More please: A feast for Dickens scholars

January 20th, 2015

A new online linguistics tool will help researchers and students study the language used in novels from the 19th century.

The CLiC online interface, developed by Professor Michaela Mahlberg and a team from the University’s Centre for Research in Applied Linguistics, can be used to employ computer-assisted methods to study literary texts, which will in turn lead to new insights into how readers perceive fictional characters.

The CLiC interface uses corpus linguistic methods, which use computer software to study and analyse large collections of texts (corpora). This allows the user to search for words in different  contexts, for example, in fictional speech, or
in narrative stretches likely to contain body language; the tool provides frequency information, different display options for words in context, and enables comparisons of frequency data across texts.

The project, which is funded by the Arts and Humanities Research Council, focuses on Dickens’s novels, and now CLiC 1.0 is available for other novels from the 19th century.

Professor Mahlberg said: “CLiC 1.0 enables us to take a fresh look at Dickens’s language and linguistic techniques of characterisation more widely. Corpus linguistic methods view textual patterns in a systematic way and bring phenomena to the attention of the analyst that may not be easily discovered by reading alone.”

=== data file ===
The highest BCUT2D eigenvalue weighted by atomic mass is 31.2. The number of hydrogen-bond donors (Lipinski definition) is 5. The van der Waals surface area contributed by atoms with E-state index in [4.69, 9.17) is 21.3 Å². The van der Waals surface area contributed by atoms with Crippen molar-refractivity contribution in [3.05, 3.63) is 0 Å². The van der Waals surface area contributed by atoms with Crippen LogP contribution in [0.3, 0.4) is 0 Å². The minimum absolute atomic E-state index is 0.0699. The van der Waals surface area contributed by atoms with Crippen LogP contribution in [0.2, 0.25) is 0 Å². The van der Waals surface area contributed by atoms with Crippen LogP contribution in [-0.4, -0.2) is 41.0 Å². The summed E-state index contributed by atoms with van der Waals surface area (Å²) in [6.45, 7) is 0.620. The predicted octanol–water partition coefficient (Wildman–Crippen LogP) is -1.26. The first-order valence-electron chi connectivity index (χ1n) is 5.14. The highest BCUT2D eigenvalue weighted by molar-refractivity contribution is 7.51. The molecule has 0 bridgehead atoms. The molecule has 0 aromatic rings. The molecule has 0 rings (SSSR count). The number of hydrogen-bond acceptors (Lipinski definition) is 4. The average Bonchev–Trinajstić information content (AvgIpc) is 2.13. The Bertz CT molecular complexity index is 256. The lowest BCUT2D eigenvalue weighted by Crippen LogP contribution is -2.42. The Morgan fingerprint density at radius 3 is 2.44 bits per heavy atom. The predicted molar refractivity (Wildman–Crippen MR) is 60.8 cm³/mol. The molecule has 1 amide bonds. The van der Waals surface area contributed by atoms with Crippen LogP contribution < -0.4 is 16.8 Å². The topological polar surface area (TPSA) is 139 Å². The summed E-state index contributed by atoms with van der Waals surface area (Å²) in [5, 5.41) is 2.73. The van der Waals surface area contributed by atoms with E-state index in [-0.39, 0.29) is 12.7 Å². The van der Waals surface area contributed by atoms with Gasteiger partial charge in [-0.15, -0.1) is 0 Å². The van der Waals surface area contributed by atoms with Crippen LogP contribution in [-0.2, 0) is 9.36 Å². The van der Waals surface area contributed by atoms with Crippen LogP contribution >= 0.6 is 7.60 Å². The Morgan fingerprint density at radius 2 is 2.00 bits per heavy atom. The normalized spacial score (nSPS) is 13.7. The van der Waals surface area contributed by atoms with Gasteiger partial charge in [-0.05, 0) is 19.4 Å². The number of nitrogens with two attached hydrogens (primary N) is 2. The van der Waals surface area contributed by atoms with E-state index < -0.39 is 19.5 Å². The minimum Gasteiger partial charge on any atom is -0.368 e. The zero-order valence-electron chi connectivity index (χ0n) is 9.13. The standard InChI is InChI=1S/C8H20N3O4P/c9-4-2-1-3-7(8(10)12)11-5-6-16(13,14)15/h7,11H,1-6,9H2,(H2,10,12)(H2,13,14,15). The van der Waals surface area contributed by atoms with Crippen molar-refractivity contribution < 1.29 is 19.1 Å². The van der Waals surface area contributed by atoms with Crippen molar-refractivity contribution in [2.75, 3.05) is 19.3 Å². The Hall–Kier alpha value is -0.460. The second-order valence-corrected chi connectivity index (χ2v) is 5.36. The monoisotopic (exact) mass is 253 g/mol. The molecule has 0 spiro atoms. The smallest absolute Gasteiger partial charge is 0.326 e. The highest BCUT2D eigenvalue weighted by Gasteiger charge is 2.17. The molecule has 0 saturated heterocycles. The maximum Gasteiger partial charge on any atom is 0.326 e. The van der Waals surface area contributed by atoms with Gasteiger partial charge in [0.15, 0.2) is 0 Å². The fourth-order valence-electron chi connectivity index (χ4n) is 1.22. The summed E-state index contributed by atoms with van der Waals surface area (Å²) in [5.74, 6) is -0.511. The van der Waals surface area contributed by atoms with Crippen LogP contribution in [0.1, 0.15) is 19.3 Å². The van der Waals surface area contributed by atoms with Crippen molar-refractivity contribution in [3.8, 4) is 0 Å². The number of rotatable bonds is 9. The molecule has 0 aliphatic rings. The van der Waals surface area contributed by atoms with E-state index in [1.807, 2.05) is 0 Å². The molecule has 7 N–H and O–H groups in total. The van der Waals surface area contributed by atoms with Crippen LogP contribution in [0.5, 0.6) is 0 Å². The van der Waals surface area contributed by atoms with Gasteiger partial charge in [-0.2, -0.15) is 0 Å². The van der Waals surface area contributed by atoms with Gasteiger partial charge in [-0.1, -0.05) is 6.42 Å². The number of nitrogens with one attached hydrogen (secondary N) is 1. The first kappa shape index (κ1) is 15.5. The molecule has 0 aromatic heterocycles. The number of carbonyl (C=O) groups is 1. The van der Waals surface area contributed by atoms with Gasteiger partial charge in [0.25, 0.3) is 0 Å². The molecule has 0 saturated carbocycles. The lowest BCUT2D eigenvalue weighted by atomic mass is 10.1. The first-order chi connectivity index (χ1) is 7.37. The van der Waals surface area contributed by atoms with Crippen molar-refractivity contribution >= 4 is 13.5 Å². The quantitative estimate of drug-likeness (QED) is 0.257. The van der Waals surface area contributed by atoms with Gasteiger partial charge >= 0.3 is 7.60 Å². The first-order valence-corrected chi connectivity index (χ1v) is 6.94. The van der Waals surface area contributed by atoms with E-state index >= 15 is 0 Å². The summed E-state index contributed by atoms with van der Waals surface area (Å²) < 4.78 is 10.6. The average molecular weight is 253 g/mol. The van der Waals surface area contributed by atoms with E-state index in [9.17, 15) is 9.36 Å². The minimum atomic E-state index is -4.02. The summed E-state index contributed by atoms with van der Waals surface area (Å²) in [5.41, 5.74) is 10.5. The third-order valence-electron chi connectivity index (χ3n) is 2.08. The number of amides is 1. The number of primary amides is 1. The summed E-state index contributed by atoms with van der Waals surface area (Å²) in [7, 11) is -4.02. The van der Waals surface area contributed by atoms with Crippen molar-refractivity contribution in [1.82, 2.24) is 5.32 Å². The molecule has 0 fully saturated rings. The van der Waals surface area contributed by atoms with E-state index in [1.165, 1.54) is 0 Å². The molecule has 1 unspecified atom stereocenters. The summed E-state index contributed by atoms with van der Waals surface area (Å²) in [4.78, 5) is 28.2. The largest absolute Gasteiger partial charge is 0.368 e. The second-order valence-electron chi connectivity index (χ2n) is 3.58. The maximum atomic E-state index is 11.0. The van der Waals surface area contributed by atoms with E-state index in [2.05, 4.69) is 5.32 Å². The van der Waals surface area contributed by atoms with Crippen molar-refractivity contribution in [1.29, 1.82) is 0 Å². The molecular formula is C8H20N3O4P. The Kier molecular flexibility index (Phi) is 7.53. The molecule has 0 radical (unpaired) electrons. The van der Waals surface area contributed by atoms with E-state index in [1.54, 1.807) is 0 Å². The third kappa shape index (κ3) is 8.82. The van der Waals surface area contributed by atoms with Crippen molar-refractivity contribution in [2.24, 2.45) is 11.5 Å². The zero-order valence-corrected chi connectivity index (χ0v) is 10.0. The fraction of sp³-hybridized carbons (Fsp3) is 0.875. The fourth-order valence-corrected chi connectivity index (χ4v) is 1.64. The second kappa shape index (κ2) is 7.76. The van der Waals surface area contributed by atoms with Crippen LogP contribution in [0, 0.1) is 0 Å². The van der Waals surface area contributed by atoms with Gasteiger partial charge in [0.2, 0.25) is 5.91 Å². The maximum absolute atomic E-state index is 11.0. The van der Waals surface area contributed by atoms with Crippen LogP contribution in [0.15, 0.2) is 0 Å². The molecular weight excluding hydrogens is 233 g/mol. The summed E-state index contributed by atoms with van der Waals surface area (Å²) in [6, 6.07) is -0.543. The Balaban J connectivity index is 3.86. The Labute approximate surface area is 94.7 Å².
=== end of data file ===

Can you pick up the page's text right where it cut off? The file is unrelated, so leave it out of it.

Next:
The innovative CLiC project aims to combine research in corpus linguistics with cognitive poetics where textual patterns contribute to ‘mind-modelling’ in  characterisation.

Professor Peter Stockwell, co-investigator on the project, said: “These techniques are beginning to allow us to understand very precisely how characters can become almost real in readers’ minds.”

The research will inform teaching at the University. CLiC 1.0 will be used in modules next year and Distance Programmes run by the School of English. The team presented CLiC 1.0 at the Nottingham Potential Summer School for local pupils.


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